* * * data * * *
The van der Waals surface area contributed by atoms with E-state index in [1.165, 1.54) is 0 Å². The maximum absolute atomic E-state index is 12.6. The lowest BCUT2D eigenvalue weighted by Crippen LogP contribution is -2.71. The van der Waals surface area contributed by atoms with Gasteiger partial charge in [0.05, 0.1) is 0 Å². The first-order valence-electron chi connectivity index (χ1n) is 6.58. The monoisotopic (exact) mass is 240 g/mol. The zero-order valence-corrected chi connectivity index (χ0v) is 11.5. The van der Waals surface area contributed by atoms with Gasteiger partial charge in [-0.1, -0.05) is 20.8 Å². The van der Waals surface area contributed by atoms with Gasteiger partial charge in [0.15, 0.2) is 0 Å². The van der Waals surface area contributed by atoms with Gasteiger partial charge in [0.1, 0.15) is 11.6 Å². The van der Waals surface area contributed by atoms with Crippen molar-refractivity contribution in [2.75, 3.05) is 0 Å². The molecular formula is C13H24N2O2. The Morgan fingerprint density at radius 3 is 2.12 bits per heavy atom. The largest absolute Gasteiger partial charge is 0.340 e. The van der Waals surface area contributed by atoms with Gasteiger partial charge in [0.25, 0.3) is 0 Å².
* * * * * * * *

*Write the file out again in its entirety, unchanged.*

The van der Waals surface area contributed by atoms with E-state index in [1.165, 1.54) is 0 Å². The maximum absolute atomic E-state index is 12.6. The lowest BCUT2D eigenvalue weighted by Crippen LogP contribution is -2.71. The van der Waals surface area contributed by atoms with Gasteiger partial charge in [0.05, 0.1) is 0 Å². The first-order valence-electron chi connectivity index (χ1n) is 6.58. The monoisotopic (exact) mass is 240 g/mol. The zero-order valence-corrected chi connectivity index (χ0v) is 11.5. The van der Waals surface area contributed by atoms with Gasteiger partial charge in [-0.1, -0.05) is 20.8 Å². The van der Waals surface area contributed by atoms with Gasteiger partial charge in [0.15, 0.2) is 0 Å². The van der Waals surface area contributed by atoms with Gasteiger partial charge in [0.1, 0.15) is 11.6 Å². The van der Waals surface area contributed by atoms with Crippen molar-refractivity contribution in [2.75, 3.05) is 0 Å². The molecular formula is C13H24N2O2. The Morgan fingerprint density at radius 3 is 2.12 bits per heavy atom. The largest absolute Gasteiger partial charge is 0.340 e. The van der Waals surface area contributed by atoms with Gasteiger partial charge in [0.25, 0.3) is 0 Å².